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3 men face court date after violence at Capitol

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POSTED February 28, 2012 8:12 p.m.

3 men face court date after violence at Capitol

SACRAMENTO  (AP) — Three men remained jailed Tuesday on suspicion of resisting police during a confrontation between two groups protesting at the state Capitol.

All three are scheduled to appear Wednesday in Superior Court on suspicion of resisting officers and inciting a riot.

They are Nigel Robles, 18, of Davis; Eric Desouza, 29, of Fremont; and 31-year-old Kyle Lesley of San Francisco. No attorneys were listed for the three men, and police said they did not know if any of them had retained lawyers.

Robles also was held on suspicion of battery against a peace officer, while Lesley was held on additional allegations of interfering with a police horse and possession of marijuana. Bail for each was set at $20,000.

Bail for Desouza was set at $30,000. He was also being held on suspicion of wearing a mask or disguise for unlawful purposes.

They were among members of the Occupy movement who confronted a group protesting violence by blacks against whites in South Africa on Monday.

The arrests came as state and Sacramento police escorted about 35 members of the South Africa Project to a parking garage after their protest outside the Capitol. They were confronted by about 50 Occupy counter protesters, some of whom began throwing objects including bottles and paint-filled containers.

California Highway Patrol Officer Sean Kennedy said two CHP officers were recovering at home after being treated for facial injuries. One also suffered a knee injury.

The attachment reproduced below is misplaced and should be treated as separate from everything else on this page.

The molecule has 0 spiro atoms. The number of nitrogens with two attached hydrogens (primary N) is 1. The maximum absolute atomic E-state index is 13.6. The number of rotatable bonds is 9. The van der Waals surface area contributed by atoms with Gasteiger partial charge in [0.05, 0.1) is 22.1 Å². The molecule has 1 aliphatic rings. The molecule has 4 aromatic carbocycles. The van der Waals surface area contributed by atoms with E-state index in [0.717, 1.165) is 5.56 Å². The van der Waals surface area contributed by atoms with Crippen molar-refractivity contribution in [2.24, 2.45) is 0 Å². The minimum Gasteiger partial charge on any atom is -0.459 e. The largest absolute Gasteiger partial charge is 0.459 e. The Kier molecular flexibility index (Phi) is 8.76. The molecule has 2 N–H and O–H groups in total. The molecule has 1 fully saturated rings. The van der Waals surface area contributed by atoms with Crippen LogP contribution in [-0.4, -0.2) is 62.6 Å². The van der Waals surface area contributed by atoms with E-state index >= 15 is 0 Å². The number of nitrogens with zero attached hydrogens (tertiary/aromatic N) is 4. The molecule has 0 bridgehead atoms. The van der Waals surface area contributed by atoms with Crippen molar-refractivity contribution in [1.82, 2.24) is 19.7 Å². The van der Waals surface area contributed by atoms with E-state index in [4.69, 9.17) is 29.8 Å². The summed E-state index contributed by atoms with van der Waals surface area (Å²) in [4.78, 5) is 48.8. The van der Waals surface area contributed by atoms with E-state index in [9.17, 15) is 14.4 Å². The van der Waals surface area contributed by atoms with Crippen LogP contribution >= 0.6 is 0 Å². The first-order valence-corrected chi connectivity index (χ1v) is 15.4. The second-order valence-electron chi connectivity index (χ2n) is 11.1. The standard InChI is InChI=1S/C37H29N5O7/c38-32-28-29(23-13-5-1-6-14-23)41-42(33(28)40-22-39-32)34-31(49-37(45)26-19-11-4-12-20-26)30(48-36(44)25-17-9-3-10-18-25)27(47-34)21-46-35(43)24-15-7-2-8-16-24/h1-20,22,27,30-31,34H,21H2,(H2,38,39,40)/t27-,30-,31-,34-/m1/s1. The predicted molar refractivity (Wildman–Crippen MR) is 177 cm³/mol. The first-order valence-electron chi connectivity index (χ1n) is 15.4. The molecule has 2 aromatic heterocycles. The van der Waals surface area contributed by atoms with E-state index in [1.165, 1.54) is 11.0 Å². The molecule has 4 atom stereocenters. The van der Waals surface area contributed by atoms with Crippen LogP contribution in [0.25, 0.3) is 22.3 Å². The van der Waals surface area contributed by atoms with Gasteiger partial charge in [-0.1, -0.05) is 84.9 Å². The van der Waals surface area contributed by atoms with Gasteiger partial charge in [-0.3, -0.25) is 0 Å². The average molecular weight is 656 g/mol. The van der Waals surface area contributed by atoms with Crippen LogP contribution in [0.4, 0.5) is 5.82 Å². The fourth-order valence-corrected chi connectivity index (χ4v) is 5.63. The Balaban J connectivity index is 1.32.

One was injured when he tried to arrest a counter protester who had picked up a piece of concrete, Kennedy said. A second counter protester hit the officer in the face with some sort of chemical irritant, possibly pepper spray, and the first counter protester escaped.

The other officer injured his face and knee tackling a different counter protester. No one in the South Africa Project was injured.

Kennedy said the CHP does not expect to change its policy for allowing groups to lawfully protest at the Capitol, but it may change tactics used while confronting members of the Occupy movement.

"We have protesters who are aggressive toward police and CHP," Kennedy said. "We like to think we can keep any incident from escalating. But like you saw yesterday, it was OK at the Capitol, but once they crossed the street it all went crazy."

 

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